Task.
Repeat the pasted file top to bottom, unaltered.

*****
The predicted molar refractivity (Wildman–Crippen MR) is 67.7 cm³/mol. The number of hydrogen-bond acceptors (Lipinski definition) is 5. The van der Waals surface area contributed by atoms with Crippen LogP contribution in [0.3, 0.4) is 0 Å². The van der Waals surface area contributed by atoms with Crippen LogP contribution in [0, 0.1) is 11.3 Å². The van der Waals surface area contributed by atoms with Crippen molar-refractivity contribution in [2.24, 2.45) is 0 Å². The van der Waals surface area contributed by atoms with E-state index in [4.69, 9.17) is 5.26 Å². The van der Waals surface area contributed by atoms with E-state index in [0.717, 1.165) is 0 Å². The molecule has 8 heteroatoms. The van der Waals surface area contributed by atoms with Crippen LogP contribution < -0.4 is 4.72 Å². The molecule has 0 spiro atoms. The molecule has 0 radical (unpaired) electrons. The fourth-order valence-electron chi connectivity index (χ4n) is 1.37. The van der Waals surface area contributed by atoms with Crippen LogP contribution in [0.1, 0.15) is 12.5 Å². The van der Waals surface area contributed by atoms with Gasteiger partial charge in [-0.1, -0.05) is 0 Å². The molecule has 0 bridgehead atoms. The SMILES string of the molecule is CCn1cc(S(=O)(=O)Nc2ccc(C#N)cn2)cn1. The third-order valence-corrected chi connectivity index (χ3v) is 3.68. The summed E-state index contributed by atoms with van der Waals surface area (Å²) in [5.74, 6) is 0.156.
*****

The predicted molar refractivity (Wildman–Crippen MR) is 67.7 cm³/mol. The number of hydrogen-bond acceptors (Lipinski definition) is 5. The van der Waals surface area contributed by atoms with Crippen LogP contribution in [0.3, 0.4) is 0 Å². The van der Waals surface area contributed by atoms with Crippen LogP contribution in [0, 0.1) is 11.3 Å². The van der Waals surface area contributed by atoms with Crippen molar-refractivity contribution in [2.24, 2.45) is 0 Å². The van der Waals surface area contributed by atoms with E-state index in [4.69, 9.17) is 5.26 Å². The van der Waals surface area contributed by atoms with E-state index in [0.717, 1.165) is 0 Å². The molecule has 8 heteroatoms. The van der Waals surface area contributed by atoms with Crippen LogP contribution < -0.4 is 4.72 Å². The molecule has 0 spiro atoms. The molecule has 0 radical (unpaired) electrons. The fourth-order valence-electron chi connectivity index (χ4n) is 1.37. The van der Waals surface area contributed by atoms with Crippen LogP contribution in [0.1, 0.15) is 12.5 Å². The van der Waals surface area contributed by atoms with Gasteiger partial charge in [-0.1, -0.05) is 0 Å². The molecule has 0 bridgehead atoms. The SMILES string of the molecule is CCn1cc(S(=O)(=O)Nc2ccc(C#N)cn2)cn1. The third-order valence-corrected chi connectivity index (χ3v) is 3.68. The summed E-state index contributed by atoms with van der Waals surface area (Å²) in [5.74, 6) is 0.156.